A.J. Green delivered the long-expected news Sunday: He will forgo his senior season at Georgia and enter the NFL draft.
For months, if not years, the star wide receiver had been expected to leave UGA after his junior season for the riches of pro football. And while he didn’t veer from the predicted course, he insisted that finalizing the decision came harder than many thought it would.
“Throughout the last couple of weeks, it was pretty hectic, just making a sound decision for my family and [me],” Green said from his home in Summerville, S.C.
He said he told Georgia coach Mark Richt of his intention on Friday but added that he wasn’t certain of the decision until Saturday.
Green is generally projected as a top-five NFL pick, with some draft analysts suggesting that Stanford quarterback Andrew Luck’s decision last week to stay in school could put Green in contention to be the No. 1 overall selection.
“I think it’s a great opportunity for me,” Green said. “This is a longtime dream since I was a little boy. I feel like my skills are up to par to make this jump. I feel like I proved myself in one of the best conferences in college football from day one.”
A three-year starter at Georgia, Green ranks third in school history in receptions (166) and receiving yards (2,619) and second in touchdown catches (23). His numbers would be larger if not for injuries that sidelined him for three-plus games in 2009 and an NCAA suspension that cost him the first four games of the 2010 season.
Green was suspended for selling his Independence Bowl jersey for $1,000 to a person the NCAA considered a sports agent.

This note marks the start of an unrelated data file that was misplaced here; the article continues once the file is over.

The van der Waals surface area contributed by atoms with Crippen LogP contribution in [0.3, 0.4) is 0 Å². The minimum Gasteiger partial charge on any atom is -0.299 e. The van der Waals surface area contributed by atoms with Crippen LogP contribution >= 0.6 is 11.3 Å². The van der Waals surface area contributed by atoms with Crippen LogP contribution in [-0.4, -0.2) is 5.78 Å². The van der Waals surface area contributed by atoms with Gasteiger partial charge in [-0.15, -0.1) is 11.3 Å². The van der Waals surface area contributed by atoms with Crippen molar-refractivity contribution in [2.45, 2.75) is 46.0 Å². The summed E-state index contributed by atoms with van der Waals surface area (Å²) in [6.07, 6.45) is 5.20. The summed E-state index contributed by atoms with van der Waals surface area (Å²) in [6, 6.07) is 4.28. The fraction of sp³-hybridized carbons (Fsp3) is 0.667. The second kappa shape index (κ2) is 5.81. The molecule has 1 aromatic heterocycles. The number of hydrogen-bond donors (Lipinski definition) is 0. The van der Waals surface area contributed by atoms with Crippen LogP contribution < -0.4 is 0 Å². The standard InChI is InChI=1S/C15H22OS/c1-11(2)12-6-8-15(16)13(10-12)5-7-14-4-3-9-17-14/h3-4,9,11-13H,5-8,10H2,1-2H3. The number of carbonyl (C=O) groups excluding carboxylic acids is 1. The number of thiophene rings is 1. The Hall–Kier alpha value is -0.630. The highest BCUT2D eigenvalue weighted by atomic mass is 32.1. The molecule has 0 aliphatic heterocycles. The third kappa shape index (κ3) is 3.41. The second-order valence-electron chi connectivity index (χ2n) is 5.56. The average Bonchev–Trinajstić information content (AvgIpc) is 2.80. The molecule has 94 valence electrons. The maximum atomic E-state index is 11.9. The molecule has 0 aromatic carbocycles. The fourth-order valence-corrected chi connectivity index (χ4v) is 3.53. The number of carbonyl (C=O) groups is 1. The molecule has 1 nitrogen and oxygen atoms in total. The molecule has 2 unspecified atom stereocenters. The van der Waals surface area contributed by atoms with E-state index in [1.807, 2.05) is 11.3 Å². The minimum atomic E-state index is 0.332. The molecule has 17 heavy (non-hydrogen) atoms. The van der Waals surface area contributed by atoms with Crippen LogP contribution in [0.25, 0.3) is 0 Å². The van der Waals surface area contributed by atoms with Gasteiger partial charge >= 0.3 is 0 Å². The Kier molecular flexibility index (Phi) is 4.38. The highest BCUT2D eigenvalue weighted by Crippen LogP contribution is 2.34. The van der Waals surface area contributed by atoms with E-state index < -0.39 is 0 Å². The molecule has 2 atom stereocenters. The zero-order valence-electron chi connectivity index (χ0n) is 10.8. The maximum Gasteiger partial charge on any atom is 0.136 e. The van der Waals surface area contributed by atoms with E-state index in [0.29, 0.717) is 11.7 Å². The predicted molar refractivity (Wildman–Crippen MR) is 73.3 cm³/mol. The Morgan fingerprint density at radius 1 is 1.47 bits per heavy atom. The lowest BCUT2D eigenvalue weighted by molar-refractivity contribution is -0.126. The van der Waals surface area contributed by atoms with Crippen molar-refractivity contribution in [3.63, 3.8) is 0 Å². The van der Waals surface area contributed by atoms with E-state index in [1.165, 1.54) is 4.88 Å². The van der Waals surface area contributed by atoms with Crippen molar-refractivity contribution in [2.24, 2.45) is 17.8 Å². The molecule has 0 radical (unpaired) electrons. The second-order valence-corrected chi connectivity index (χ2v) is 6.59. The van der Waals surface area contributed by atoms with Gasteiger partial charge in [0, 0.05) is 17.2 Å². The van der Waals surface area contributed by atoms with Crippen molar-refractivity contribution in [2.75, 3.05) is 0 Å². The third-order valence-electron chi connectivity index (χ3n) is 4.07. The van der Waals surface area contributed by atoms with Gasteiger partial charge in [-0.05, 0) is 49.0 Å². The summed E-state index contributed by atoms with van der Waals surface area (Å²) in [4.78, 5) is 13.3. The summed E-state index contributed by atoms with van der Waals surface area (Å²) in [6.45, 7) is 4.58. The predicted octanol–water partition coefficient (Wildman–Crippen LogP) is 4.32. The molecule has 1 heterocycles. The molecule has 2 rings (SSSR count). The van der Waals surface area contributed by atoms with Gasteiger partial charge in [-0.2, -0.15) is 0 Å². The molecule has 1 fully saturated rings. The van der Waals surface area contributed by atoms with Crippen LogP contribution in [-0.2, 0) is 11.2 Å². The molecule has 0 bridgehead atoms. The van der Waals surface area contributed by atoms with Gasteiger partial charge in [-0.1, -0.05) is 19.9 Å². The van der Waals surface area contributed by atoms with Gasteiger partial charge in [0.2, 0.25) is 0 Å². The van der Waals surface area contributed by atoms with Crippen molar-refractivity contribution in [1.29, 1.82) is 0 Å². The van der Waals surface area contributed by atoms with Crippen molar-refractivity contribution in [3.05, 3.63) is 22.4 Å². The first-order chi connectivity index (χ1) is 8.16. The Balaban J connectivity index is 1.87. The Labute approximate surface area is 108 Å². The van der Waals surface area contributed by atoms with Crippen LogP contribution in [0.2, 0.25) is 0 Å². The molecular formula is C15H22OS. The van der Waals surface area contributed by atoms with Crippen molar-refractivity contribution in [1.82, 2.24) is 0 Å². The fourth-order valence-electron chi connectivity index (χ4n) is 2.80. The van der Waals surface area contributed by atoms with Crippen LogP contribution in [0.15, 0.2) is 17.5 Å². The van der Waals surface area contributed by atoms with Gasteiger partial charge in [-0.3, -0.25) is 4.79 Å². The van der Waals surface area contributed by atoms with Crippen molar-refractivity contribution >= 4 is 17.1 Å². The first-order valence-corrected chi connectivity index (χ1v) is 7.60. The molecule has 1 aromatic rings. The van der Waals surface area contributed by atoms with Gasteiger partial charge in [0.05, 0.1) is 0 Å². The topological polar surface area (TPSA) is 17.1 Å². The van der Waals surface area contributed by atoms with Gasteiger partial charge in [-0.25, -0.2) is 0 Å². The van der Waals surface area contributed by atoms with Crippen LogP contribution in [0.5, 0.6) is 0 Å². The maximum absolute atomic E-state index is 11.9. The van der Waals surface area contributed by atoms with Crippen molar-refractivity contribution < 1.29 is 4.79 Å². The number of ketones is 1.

Now, Green is in position to make tens of millions of dollars from his first NFL contract.
Even so, he said, “it was one of the toughest decisions I’ve made, just leaving the brotherhood I have made at Georgia. . . . I’m going to really miss the guys and the coaches.”
The 6-foot-4, 212-pound Green captivated Georgia fans with his leaping ability and knack for making improbable catches. But the Bulldogs had generally disappointing seasons during his three years, posting records of 10-3, 8-5 and 6-7, respectively, and he expressed regret that the team did not win an SEC championship during his time in Athens.
“It hurts. That’s what I came there for,” he said. “But things happen for a reason. I’ll keep working, and I’ll be a Bulldog for life.”
The Carolina Panthers have the No. 1 pick in the draft, and Green acknowledged it’d be nice to play so close to home. Charlotte is about 200 miles from Summerville.
“I’m pretty sure a bunch of my family and friends could make that trip easily,” he said.
But he isn’t assuming anything. “You never know with that draft,” he said. “It’s going to be a fun process. I’m going to work [to be drafted] as high as I can.”
Richt wished Green well, saying in a statement: “A.J. has made an immeasurable impact on our team over the past three seasons. . . . I’ve enjoyed the blessing of working with him and getting to know his family, and we wish him all the success in professional football. Once a Bulldog, always a Bulldog.”
Georgia awaits word from several other juniors who are weighing whether to enter the draft: outside linebacker Justin Houston, cornerback Brandon Boykin and offensive guard Cordy Glenn. Offensive tackle Trinton Sturdivant said Friday that he will stay in school for his senior season.
– Tim Tucker